3. 3. child must not be expected to read material beyond his or her ability. Many childrenexperience frustration and failure in reading because they attempt to read material thatis too difficult for them. One method of discovering a child’s reading ability is to have thechild read, then just at the moment the child begins to have difficulty, stop him. In thenext reading period begin at this point. Tape recording students as they read helps inoral reading. When the tape is played back for the students, they often realize theirmistakes, while at the same time increasing reading comprehension.Reading groups can be an effective tool if properly organized. Students in poorlyplanned groups quickly become disinterested. Children who cannot read competentlyshould be grouped in small numbers. The small reading group affords the teacher moretime to work with individuals. A total reading program offers ways of bringing the classtogether as one unit. Reading clubs, library clubs, a week for reading special books, andstorytelling all keep the reading program alive, exciting, exhilarating, stimulating,meaningful, and full of enthusiasm!Reading instruction seems to be more enjoyable in the morning, although manystudents prefer to read in the afternoon. It is recommended that primary students readin the morning, whereas intermediate youngsters read either in the morning orafternoon. Each teacher must decide when to have a formal reading. Scheduling tworeading periods - one for the children who want to read in the morning and one forothers who prefer to read in the afternoon-often solves the dilemma.Some parents are interested in reading and would welcome the opportunity tocome to the classroom to assist in reading programs. Listening to children read aloud isonly one of a number of ways parents can help. Many retired persons enjoy listening,reading, and telling stories to children and are available to help.When the teacher thinks his reading program is successful, he may want to setup a reading center to challenge readers of all levels. A computer, films, tapes, andother materials should be included in the reading center. Books for extension readingare excellent, as are corrective readers. Paperback books pack interest for the reader.Vocabulary cards, phonetic flash -cards and phonetic charts, sets of3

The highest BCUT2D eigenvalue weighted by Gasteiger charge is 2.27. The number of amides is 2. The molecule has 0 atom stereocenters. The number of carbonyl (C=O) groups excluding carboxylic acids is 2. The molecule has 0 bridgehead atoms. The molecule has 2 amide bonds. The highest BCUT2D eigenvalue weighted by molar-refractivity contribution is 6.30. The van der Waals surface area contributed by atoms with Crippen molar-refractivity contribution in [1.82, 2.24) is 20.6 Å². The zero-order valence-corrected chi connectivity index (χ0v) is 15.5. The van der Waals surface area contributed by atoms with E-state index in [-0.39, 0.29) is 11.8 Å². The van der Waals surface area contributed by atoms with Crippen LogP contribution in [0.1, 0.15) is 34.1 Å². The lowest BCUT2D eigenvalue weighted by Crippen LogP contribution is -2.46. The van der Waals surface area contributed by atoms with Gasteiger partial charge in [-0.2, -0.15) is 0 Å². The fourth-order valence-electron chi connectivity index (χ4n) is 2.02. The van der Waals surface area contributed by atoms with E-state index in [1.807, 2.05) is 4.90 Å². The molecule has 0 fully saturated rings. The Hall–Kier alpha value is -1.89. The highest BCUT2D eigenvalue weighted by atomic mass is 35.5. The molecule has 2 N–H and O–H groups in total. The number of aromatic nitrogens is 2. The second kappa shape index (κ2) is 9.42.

4. 4. supplementary readers, along with other audio-visual materials help establish aneffective reading center, as do word cards, books for general reading, picture cards,reading texts, and manuals for basic textbooks.Children with special reading problems present educational challenges. Eyecharts, pacers, and controlled readers are excellent tools for helping these childrenovercome their reading problems. A Tachistoscope and Opthalemograph prove mosteffective with assisting to alleviate remedial problems.Many of today’s children are victims of stressful environments. Some from single-parent homes are tasked with responsibilities beyond their years; some suffer at thehands of abusive parents. Such emotional problems severely hamper a child’s readingability. Poor health, physical drawbacks, and other circumstances also play a vital rolein determining a child’s ability to comprehend the printed word. Such problems must bediscovered and addressed before growth and enjoyment in reading becomesmanifested. Finding a solution is a difficult task requiring hard work, and too often, thisnever-ending battle is neglected.A Thought in WordsIf a man empties his purse into his head, no one can take it from him. Franklin4